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Near-Perfect Copy of Super Mario Bros. Sells For Record Amount Via Auction

Source: KAREN BLEIER / Getty

If you’re holding onto pristine copies of Nintendo games, you definitely should check out this story.

Someone just got $114,000 richer thanks to unknown buyer scooping up a sealed copy of the 1985 NES classic, Super Mario Bros. The game was sold via Heritage Auctions and broke a previous record held by another copy of the same video game making this copy of the iconic title “the most expensive game ever sold to date.”

According to Heritage Auctions, the game’s 9.4 out of 10 rating, which means it is in near-mint condition, is the reason why this game fetched so many coins. Here is Heritage Auctions description for the item:

“What’s the deal with cardboard hangtabs? One may, understandably, wonder. Cardboard hangtabs were originally used on the US test market copies of black box games, back before plastic was used to seal each game. As Nintendo began to further establish their company in the US, their packaging was updated almost continuously. Strangely, the addition of the plastic wrap came before the box cutting die was altered to remove the cardboard hangtab. This rendered the functionality of the cardboard hangtab completely useless since it was under the plastic seal.”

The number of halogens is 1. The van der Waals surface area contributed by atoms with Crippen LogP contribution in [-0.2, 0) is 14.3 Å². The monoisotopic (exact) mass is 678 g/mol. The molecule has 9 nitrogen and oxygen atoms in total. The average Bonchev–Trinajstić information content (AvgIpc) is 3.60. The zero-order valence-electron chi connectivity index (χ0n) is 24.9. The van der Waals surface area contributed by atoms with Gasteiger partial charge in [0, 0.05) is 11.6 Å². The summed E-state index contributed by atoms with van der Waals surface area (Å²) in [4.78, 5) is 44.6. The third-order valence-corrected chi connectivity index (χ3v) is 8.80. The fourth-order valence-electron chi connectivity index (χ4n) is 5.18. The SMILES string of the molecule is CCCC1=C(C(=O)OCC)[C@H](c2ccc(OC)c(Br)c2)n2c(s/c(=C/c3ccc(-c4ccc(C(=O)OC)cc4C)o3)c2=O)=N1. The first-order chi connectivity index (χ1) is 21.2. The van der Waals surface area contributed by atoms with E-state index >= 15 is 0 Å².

“There are four sub-variants of the plastic sealed cardboard hangtab box (this particular copy of Super Mario Bros. being the “3 Code” variant) that were produced within the span of one year. Each sub-variant of the cardboard hangtab black box, produced within that timeframe, had a production period of just a few months; a drop in the bucket compared to the title’s overall production run.”

“In short, a cardboard hangtab copy of any early Nintendo Entertainment System game brings a certain air of “vintage” unrivaled by its successors.”

So if you got a copy of The Legend of Zelda, more specifically the gold cartridge laying around or copy of Super Mario Bros. laying around, you might be sitting on some serious cash.

Photo:  KAREN BLEIER / Getty